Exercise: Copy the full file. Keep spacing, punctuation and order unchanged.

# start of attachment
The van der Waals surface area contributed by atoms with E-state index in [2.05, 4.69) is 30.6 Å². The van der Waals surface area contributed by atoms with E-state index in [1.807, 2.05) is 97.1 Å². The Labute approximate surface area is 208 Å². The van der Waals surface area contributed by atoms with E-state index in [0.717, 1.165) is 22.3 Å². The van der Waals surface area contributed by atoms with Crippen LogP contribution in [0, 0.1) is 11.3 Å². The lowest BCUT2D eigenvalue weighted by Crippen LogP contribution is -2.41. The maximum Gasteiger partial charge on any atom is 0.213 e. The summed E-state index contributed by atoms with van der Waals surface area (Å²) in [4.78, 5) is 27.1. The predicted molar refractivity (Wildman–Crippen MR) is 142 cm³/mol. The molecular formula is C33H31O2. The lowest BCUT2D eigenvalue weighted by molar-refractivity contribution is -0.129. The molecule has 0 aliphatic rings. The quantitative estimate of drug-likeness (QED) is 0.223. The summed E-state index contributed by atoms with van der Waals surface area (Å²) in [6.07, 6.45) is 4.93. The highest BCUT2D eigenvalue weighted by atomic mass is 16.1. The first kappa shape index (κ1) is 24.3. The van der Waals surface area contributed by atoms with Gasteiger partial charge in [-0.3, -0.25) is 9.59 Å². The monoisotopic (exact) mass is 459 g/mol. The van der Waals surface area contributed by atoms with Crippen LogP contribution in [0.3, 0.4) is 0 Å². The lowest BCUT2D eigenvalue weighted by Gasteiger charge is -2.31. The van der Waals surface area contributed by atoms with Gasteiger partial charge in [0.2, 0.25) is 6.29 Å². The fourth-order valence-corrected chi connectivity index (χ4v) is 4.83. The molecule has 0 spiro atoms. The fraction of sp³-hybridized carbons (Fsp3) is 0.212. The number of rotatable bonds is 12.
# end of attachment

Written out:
The van der Waals surface area contributed by atoms with E-state index in [2.05, 4.69) is 30.6 Å². The van der Waals surface area contributed by atoms with E-state index in [1.807, 2.05) is 97.1 Å². The Labute approximate surface area is 208 Å². The van der Waals surface area contributed by atoms with E-state index in [0.717, 1.165) is 22.3 Å². The van der Waals surface area contributed by atoms with Crippen LogP contribution in [0, 0.1) is 11.3 Å². The lowest BCUT2D eigenvalue weighted by Crippen LogP contribution is -2.41. The maximum Gasteiger partial charge on any atom is 0.213 e. The summed E-state index contributed by atoms with van der Waals surface area (Å²) in [4.78, 5) is 27.1. The predicted molar refractivity (Wildman–Crippen MR) is 142 cm³/mol. The molecular formula is C33H31O2. The lowest BCUT2D eigenvalue weighted by molar-refractivity contribution is -0.129. The molecule has 0 aliphatic rings. The quantitative estimate of drug-likeness (QED) is 0.223. The summed E-state index contributed by atoms with van der Waals surface area (Å²) in [6.07, 6.45) is 4.93. The highest BCUT2D eigenvalue weighted by atomic mass is 16.1. The first kappa shape index (κ1) is 24.3. The van der Waals surface area contributed by atoms with Gasteiger partial charge in [-0.3, -0.25) is 9.59 Å². The monoisotopic (exact) mass is 459 g/mol. The van der Waals surface area contributed by atoms with Crippen LogP contribution in [0.3, 0.4) is 0 Å². The lowest BCUT2D eigenvalue weighted by Gasteiger charge is -2.31. The van der Waals surface area contributed by atoms with Gasteiger partial charge in [0.2, 0.25) is 6.29 Å². The fourth-order valence-corrected chi connectivity index (χ4v) is 4.83. The molecule has 0 spiro atoms. The fraction of sp³-hybridized carbons (Fsp3) is 0.212. The number of rotatable bonds is 12.